Newspaper article The Canadian Press

Company Completes Filing on Proposal to Run Broadband Line through Arctic

Newspaper article The Canadian Press

Company Completes Filing on Proposal to Run Broadband Line through Arctic

Article excerpt

Company completes Arctic broadband proposal


TORONTO - A Toronto company filed its final regulatory documents Tuesday and expects speedy approval for a proposal to run a fibre-optic line through the Northwest Passage.

"We're pretty well assured that that is going to happen fairly quickly," said Doug Cunningham, president of Arctic Fibre.

"Not that it's rubber-stamped, but we're very confident that we will be getting a licence forthwith."

Arctic Fibre has asked the Nunavut Impact Review Board and Industry Canada for submarine cable landing licences that would serve seven communities in Nunavut and just over half the territory's population.

The plans are part of a $600-million proposal to stretch a 15,700- kilometre-long cable from Japan to Newfoundland, where it would connect to the northeastern United States.

Running fibre-optic lines through the Northwest Passage instead of to the U.S. coast, across the country, then back under water again would shave 29 milliseconds off data transmission time between Tokyo and London, the company says. That's a significant edge for high-speed financial traders.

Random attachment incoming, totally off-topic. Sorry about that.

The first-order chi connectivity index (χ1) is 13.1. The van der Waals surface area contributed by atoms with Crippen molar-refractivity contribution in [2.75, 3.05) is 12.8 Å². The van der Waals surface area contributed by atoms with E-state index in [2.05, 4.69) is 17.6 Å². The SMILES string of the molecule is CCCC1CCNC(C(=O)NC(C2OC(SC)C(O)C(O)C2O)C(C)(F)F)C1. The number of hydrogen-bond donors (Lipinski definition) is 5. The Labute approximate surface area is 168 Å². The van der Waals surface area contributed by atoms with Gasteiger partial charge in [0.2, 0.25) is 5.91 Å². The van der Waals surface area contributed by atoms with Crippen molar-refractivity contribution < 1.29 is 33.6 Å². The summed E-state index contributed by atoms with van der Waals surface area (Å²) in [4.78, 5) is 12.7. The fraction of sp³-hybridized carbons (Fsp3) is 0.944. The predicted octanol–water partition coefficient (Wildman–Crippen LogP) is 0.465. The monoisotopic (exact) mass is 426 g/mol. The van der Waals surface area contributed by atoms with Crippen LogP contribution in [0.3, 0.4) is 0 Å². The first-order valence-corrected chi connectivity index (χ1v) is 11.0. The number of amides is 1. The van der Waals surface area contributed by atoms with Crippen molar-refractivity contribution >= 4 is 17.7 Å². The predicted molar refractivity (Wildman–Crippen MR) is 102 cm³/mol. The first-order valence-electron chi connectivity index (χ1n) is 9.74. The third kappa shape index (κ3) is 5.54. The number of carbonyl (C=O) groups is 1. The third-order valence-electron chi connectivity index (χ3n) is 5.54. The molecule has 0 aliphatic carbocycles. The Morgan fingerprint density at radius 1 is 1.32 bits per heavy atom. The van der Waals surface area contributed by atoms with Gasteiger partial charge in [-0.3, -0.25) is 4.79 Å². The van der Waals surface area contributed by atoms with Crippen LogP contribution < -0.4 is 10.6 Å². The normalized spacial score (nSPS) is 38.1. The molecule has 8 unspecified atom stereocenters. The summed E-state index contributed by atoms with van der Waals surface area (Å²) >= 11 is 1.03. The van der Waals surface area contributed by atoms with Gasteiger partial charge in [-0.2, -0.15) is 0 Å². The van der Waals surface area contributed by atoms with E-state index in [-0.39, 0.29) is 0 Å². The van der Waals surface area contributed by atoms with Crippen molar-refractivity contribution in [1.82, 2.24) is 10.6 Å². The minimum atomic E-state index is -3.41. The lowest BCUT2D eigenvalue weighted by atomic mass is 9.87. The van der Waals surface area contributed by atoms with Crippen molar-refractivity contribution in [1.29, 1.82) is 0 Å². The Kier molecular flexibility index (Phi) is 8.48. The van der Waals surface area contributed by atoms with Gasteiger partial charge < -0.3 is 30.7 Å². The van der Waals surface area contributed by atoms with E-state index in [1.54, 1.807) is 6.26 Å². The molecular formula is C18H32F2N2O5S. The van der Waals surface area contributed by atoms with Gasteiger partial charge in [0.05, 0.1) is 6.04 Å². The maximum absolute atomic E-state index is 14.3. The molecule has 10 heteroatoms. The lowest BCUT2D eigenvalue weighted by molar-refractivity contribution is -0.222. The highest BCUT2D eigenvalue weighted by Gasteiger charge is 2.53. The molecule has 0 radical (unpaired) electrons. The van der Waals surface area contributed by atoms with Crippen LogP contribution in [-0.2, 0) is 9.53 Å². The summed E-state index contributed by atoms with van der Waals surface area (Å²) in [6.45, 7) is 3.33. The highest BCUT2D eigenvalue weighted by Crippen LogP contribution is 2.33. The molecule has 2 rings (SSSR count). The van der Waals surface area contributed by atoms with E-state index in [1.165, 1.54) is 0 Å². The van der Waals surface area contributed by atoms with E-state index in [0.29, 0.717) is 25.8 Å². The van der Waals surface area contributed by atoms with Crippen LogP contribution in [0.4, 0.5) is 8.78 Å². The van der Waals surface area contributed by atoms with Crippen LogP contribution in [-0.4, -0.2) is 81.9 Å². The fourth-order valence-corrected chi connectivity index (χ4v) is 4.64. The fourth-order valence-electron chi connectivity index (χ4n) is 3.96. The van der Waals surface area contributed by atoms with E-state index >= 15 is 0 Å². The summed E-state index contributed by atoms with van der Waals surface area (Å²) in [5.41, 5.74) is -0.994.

As well, the line would add stability to global information flows by adding another physical route. Cunningham said current lines run through regions with either geological or political instability.

Arctic Fibre's plan would also bring "virtually unlimited'' bandwidth to Cambridge Bay, Gjoa Haven, Taloyoak, Igloolik, Hall Beach, Cape Dorset and Iqaluit. Those communities include just over half of Nunavut's population.

The cable could also connect with Kugluktuk, but that hasn't been decided yet.

Cunningham said Arctic Fibre also has a $240-million proposal before the federal government for spur lines off the main trunk that would connect to communities along the east and west sides of Hudson Bay as well as up Baffin Island's west coast. That would include about 98 per cent of Nunavummiut, as well as several locations in Arctic Quebec. …

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